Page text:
It is somewhat amazing to me. There can be so much to overlook
and so much more to look over. I read Robert Haas speaking of being
selva oscura (sel va cur a), and I look it up. The words mean “dark forest,”
but are intended to communicate being “in the middle of life.”
He goes on to wonder about so much, as I, here in the Library,
ask myself, “What do you think you’re doing?”
There is caving in my chest, a sort of pain. It doesn’t hurt,
but discomforts. It’s anxiety, perhaps dread. It is not a new feeling.
I awoke with it when I was small; even now, it remains. In past years,
it was the feeling, I am sure, that would take me to the living room
in the middle of the night with a tall tumbler of scotch
while Connie and the girls slept. The hue from the streetlamp
outside the front window made shadows crawl across to the nightlight
in the hall between my children’s bedrooms and the bathroom.
The nightlight’s glow was strangely similar in color to the streetlight beam.
I remember sitting, drinking, and trying to figure out where one started
and the other stopped. I would sit, sip, and feel tears that refused to come.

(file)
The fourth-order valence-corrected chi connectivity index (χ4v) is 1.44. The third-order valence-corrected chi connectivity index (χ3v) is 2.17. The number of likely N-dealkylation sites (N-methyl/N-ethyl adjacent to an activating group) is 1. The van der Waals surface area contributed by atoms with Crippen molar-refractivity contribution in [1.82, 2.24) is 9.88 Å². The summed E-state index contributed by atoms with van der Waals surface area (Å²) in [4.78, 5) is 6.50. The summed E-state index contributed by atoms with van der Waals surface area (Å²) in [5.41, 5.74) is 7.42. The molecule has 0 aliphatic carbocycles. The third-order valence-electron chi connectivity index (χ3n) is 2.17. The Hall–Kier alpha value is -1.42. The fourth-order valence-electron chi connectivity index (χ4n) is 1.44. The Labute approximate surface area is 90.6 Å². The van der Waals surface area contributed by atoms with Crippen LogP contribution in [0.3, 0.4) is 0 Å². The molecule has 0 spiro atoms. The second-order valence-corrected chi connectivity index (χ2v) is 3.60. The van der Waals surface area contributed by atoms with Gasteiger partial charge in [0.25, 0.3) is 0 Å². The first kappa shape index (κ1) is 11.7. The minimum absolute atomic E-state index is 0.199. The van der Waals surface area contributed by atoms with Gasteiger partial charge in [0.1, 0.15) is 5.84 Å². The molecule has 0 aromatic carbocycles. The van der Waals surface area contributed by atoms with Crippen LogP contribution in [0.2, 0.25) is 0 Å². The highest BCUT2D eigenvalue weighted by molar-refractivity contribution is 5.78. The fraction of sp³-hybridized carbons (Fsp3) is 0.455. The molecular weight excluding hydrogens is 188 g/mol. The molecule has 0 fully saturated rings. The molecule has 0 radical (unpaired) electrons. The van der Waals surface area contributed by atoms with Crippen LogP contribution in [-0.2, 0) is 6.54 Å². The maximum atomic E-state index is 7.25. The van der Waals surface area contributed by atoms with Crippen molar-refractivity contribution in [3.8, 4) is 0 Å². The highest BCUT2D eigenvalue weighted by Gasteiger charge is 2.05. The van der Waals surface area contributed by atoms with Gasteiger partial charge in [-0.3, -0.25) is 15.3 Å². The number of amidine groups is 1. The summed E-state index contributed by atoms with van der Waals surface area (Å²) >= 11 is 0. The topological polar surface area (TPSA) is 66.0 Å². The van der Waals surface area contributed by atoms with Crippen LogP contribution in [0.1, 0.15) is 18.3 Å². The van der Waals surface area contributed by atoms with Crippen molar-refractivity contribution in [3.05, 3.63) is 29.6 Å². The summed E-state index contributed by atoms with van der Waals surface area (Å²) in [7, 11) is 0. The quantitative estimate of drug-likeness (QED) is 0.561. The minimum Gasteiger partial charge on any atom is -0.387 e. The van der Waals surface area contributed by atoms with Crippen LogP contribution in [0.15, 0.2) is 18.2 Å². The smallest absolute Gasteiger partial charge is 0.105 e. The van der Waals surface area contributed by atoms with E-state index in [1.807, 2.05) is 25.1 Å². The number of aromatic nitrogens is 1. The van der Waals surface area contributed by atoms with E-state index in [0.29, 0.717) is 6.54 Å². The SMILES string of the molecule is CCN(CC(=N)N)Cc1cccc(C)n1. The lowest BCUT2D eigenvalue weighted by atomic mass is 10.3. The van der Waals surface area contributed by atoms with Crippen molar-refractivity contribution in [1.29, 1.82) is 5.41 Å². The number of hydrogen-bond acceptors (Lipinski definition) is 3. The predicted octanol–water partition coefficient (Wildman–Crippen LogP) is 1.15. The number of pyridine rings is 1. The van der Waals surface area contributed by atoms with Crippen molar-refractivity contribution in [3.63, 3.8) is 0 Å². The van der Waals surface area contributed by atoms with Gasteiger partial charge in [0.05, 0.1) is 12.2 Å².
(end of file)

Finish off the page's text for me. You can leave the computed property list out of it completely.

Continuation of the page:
Tears, I thought, with strings tied to some anvil-like emotion
in my chest; anvil-like because it was hard, cold, and heavy; anvil-like
because my heart pounded on it as I drank. After enough sipping,
I’d go back to bed, curl up like an unborn in a womb, and hope for sleep.
So, what do I think I am doing all these years later, in a library,
feeling the same way, thinking about images? It’s the selva oscura that got me.
It is the dark woods, but not “the middle of life.” I am well past the middle.
I am in a darker wood. I am in a place beyond the middle. What Haas didn’t know then, but I suspect knows now, is the darker woods is not the middle,
for middle implies, there is another side at which to arrive. A nice thought,
“the other side.” I spent a few years trying to convince others
there was another side to be had. I know better now. I know there is only this side.
I know, too, if I keep reading and writing about images, the anvil-tied tears won’t go away, but, in some strange way, I
may learn to welcome them.